The Kent Downs AONB unit is helping Defra design the new Environmental Land Management Scheme. We ran three Tests and Trials covering Natural Flood Management, Viticulture (grape-growing), and Accessibility and invited farmers and landowners to participate and help co-design them. The evidence and recommendations from these Tests and Trials were submitted to Defra in 2021 and will help shape the way payments are made to farmers and landowners from 2024 onwards.

Our Natural Flood Management (NFM) project combined the results of recent research with engagement of farmers, to incorporate best practice in water management on farmland (addressing both flood and drought risk) into Environmental Land Management design to answer the key questions:

1. How can we identify the places where NFM is most effective?
2. How can farms work together in clusters to achieve results across a whole catchment?
3. How can we make sure the landscape is positively impacted by NFM?

A man looks at a river with trees across it for natural flood management

Five Key Findings

The final report for this Test and Trial gives more detail about the processes that we went through to answer these questions as well as the results of landscape modelling along with the farmer interviews and workshops.

1. Catchment Based Advisers will be essential to provide the levels of advice, reassurance, support and collaboration needed to avoid the low take-up levels of NFM measures experienced in Countryside Stewardship.

2. The use of models can aid the understanding of the best places to locate NFM measures within a catchment. Additionally, information can be incorporated into these GIS based models giving information to advisers and farmers about payment rates for different features, other considerations such as protected species, consents and landscape character issues. The creation of these models at a catchment scale needn’t be cost prohibitive.

3. Some NFM measures such as soil improvement can be applied universally through the Sustainable Farming Incentive whilst others such as leaky dams are more suited to promotion in targeted catchments or sub-catchments.

4. Flexibility of scheme agreements is needed in order to maximise the take-up rate of NFM actions. There needs to be provision to add NFM features to agreements in order to allow farmers to experiment and gain confidence and to allow Catchment Based Advisers to promote NFM with incentives through the schemes.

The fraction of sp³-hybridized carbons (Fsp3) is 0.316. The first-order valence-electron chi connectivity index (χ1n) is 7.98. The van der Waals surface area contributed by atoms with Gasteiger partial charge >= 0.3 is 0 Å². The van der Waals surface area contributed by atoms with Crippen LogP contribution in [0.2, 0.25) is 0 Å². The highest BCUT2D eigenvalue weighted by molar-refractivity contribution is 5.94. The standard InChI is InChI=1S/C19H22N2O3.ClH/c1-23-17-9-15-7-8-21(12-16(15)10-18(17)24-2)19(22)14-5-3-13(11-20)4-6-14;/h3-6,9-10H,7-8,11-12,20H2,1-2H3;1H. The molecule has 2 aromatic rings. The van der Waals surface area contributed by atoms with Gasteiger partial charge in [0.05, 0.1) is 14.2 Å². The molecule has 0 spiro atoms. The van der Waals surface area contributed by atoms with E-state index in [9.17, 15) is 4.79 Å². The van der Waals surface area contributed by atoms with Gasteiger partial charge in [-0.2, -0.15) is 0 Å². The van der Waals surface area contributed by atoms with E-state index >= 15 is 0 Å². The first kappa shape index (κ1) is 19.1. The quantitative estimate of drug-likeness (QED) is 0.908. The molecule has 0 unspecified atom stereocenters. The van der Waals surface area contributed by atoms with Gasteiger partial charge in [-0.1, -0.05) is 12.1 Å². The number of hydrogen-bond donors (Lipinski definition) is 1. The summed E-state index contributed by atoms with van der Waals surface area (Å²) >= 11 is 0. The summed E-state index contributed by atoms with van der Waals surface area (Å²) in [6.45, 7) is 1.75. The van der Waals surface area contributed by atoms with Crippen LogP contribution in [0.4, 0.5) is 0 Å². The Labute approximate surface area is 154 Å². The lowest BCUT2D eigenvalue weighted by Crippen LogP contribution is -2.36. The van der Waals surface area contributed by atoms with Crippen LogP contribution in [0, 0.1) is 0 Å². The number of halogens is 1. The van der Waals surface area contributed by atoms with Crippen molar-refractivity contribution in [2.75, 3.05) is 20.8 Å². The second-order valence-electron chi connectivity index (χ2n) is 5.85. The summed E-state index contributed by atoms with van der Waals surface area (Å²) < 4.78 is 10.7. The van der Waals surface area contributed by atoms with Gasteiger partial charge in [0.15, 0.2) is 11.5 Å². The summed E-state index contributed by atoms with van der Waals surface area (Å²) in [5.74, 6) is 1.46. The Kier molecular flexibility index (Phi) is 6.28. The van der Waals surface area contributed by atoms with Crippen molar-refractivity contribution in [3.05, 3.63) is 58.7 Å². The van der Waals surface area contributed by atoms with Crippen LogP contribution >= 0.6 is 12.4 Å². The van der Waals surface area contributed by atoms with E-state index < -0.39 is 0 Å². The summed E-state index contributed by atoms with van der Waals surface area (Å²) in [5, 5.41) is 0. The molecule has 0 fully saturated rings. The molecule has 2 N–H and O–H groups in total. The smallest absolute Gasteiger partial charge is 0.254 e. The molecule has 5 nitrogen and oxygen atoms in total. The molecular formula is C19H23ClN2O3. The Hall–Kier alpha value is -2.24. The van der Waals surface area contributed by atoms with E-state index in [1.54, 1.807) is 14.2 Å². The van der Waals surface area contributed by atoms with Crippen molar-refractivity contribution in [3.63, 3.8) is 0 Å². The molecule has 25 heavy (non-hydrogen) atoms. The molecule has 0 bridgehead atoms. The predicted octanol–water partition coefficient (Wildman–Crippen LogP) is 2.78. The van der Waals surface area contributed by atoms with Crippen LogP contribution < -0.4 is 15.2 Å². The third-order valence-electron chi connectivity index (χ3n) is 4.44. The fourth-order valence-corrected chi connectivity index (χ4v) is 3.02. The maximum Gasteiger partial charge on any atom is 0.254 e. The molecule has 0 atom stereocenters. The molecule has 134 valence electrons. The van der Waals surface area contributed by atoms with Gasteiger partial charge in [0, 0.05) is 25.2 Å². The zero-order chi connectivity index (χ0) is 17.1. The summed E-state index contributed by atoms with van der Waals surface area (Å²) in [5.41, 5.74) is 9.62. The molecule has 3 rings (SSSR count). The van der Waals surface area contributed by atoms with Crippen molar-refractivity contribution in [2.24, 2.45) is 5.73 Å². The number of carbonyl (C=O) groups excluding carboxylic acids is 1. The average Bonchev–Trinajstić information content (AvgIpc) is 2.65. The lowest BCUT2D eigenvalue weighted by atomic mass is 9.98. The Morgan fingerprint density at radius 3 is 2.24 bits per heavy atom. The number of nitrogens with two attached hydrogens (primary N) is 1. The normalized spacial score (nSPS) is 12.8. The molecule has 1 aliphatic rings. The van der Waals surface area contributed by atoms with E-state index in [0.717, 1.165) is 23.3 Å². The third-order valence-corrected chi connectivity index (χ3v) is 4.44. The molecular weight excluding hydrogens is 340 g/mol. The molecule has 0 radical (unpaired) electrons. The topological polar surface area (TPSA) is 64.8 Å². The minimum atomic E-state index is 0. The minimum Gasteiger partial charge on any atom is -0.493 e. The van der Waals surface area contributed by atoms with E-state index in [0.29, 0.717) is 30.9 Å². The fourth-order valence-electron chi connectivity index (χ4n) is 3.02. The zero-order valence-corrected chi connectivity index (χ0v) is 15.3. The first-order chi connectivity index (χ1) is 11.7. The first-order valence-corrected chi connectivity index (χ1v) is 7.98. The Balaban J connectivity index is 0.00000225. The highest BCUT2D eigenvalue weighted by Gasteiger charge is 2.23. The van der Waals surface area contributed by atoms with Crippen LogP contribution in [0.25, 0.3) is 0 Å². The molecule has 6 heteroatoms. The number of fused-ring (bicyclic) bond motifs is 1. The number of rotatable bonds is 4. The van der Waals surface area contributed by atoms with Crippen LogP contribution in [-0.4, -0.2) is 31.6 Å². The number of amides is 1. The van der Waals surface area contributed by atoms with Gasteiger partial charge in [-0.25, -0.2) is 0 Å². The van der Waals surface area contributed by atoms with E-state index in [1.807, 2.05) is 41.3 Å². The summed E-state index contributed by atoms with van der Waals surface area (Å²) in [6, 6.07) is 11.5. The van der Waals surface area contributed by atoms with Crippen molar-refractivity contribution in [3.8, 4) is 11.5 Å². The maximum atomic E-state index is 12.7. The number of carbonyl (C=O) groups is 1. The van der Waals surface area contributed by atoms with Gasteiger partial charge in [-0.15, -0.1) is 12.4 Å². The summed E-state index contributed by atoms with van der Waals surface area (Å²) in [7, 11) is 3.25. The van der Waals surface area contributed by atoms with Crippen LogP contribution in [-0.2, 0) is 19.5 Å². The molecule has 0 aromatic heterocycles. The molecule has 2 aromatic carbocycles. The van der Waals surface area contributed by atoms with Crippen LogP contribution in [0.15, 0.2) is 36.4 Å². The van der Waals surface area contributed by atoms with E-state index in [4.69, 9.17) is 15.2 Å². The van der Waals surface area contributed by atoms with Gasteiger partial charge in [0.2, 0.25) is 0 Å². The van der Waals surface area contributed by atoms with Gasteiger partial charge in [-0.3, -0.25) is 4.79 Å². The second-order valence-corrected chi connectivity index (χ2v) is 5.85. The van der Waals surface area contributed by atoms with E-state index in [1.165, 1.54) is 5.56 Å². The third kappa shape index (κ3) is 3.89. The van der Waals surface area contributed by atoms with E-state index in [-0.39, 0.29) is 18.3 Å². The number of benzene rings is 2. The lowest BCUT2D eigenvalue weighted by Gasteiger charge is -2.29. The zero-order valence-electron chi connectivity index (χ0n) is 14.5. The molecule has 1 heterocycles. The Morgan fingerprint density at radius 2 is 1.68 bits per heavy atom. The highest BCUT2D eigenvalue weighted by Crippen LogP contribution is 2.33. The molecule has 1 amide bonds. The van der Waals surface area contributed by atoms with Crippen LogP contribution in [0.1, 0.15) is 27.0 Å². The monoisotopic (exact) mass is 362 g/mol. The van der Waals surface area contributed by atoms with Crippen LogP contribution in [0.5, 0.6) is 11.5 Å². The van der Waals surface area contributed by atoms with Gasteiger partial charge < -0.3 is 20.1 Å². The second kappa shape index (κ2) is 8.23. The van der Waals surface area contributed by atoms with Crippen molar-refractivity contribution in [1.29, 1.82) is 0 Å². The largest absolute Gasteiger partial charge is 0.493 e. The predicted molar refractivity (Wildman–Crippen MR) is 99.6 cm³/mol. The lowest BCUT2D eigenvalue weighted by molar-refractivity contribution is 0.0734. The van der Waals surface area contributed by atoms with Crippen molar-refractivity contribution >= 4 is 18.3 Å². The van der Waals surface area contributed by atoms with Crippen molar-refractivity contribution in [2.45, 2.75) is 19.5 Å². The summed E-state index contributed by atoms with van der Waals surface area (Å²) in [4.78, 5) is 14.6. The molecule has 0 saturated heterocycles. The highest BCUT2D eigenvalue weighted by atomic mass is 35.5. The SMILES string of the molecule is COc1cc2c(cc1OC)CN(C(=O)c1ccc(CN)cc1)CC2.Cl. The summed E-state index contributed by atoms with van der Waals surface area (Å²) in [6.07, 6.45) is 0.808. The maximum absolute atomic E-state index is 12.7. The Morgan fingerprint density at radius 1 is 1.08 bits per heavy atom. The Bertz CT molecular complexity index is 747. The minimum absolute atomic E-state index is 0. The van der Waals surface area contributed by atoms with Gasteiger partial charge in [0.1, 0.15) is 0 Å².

5. Payment rates need to reflect the multiple benefits that are generated by NFM measures. The public goods of many NFM measures are not restricted to flood mitigation.

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The Kent Downs AONB unit is helping Defra design the new Environmental Land Management Scheme. We are running three Tests and Trials covering Viticulture, Accessibility, and Natural Flood Management and are inviting farmers and landowners to participate and help co-design them. The evidence and recommendations from these Tests and Trials will be submitted to Defra in 2021 and will help shape the way payments are made to farmers and landowners from 2024 onwards.

Our Natural Flood Management project will combine the results of recent research with engagement of farmers, to incorporate best practice in water management on farmland (addressing both flood and drought risk) into ELM design:

  • How can we identify the places where NFM is most effective?
  • How can farms work together in clusters to achieve results across a whole catchment?
  • How can we make sure the landscape is positively impacted by NFM?

Locations: Darent Catchment or Stour Catchment

How can farmers and landowners get involved?

This is an excellent opportunity for farmers and landowners to influence the shape of the reports and recommendations that we submit to Defra. If they become involved in the scheme, we will pay a rate of £200 per day.

What is involved?

We will be holding up to three meetings for each of the Tests and Trials (these are online at the moment) that we would like participants to attend.  There will also be 1 to 1 meetings to talk about specific issues at a farm level.  We will also send draft reports to participants to get their feedback and opinions.  Most importantly, we want ideas about what ELM interventions should look like, what rates of compensation would make them attractive to farmers and how they should be administered.

Who should I contact if I want to be involved?

If you are interested in becoming involved in any of these Tests and Trials please contact Mike Phillips at mike@whitehorseecology.co.uk or call on 01227 652126.

 

 

 

We’re delighted to be working with expert consultants in both nature conservation and natural flood management

 

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